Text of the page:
It is community action which prevents them from offering their software by ridiculously low bargain basement prices. James Dixon, head geek and founder at Pentaho has a point when he says traditional metrics like revenue need o be adjusted for this impact in his article at http://jamesdixon.wordpress.com/2010/11/02/comparing-open-source-and-proprietary-software-markets/

But James, why offer software to enterprise customers at one tenth the next competitor- one reason is open source companies more often than not compete more with their free community version software than with big proprietary packages.

Communities including academics are used to free- hey how about paying say 1$ for each download.

There are two million R users- if say even 50 % of them  paid 1 $ as a lifetime license fee- you could sponsor enough new packages than twenty years of Google Summer of Code does right now.

Secondly, this pricing can easily be adjusted by shifting the licensing to say free for businesses less than 2 people (even for the enhanced corporate software version not just the plain vanilla community software thus further increasing the spread of the plain vanilla versions)- for businesses from 10 to 20 people offer a six month trial rather than one month trial.

– but adjust the pricing to much more realistic levels compared to competing software. Make enterprise software pay a real value.

That’s the only way to earn respect. as well as a few dollars more.

As for SAS, it is time it started ridiculing Python now that it has accepted R.

Python is even MORE powerful than R in some use cases for stat computing

Dixon’s Pentaho and the Jaspersoft/ Revolution combo are nice _ I tested both Jasper and Pentaho thanks to these remarks this week 🙂  (see slides at http://www.jaspersoft.com/sites/default/files/downloads/events/Analytics%20-Jaspersoft-SEP2010.pdf or http://www.revolutionanalytics.com/news-events/free-webinars/2010/deploying-r/index.php )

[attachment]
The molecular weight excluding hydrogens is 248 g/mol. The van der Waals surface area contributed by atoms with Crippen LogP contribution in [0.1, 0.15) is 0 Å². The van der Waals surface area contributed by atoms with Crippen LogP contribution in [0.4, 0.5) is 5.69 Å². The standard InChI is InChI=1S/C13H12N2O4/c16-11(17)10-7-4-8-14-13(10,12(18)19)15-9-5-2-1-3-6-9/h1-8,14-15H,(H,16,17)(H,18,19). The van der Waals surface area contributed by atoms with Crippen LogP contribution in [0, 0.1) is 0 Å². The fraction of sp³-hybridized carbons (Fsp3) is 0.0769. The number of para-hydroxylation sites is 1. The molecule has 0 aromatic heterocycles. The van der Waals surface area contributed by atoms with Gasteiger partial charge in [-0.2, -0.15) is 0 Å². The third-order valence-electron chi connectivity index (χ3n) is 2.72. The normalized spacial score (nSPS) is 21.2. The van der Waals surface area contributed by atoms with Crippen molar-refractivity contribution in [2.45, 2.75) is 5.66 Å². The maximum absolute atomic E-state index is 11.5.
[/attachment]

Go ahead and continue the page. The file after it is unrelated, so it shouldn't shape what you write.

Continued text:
Pentaho and Jasper do give good great graphics in BI (Graphical display in BI is not a SAS forte though probably I dont know how much they cross sell JMP to BI customers- probably too much JMP is another division syndrome there)

Open Source's worst enemy is itself not Microsoft/SAS/SAP/Oracle

The decision of quality open source makers to offer their software at bargain basement prices even to enterprise customers who are used to pay prices many times more-pricing is the reason open source software is taking a long time to command respect in enterprise software.

I hate to be the messenger who brings the bad news to my open source brethren-

but their worst nightmare is not the actions of their proprietary competitors like Oracle, SAP, SAS, Microsoft ( they hate each other even more than open source )

nor the collective marketing tactics which are textbook like (but referred as Fear Uncertainty Doubt by those outside that golden quartet)- it is their own communities and their own cheap pricing.

It is community action which prevents them from offering their software by ridiculously low bargain basement prices. James Dixon, head geek and founder at Pentaho has a point when he says traditional metrics like revenue need o be adjusted for this impact in his article at http://jamesdixon.wordpress.com/2010/11/02/comparing-open-source-and-proprietary-software-markets/

But James, why offer software to enterprise customers at one tenth the next competitor- one reason is open source companies more often than not compete more with their free community version software than with big proprietary packages.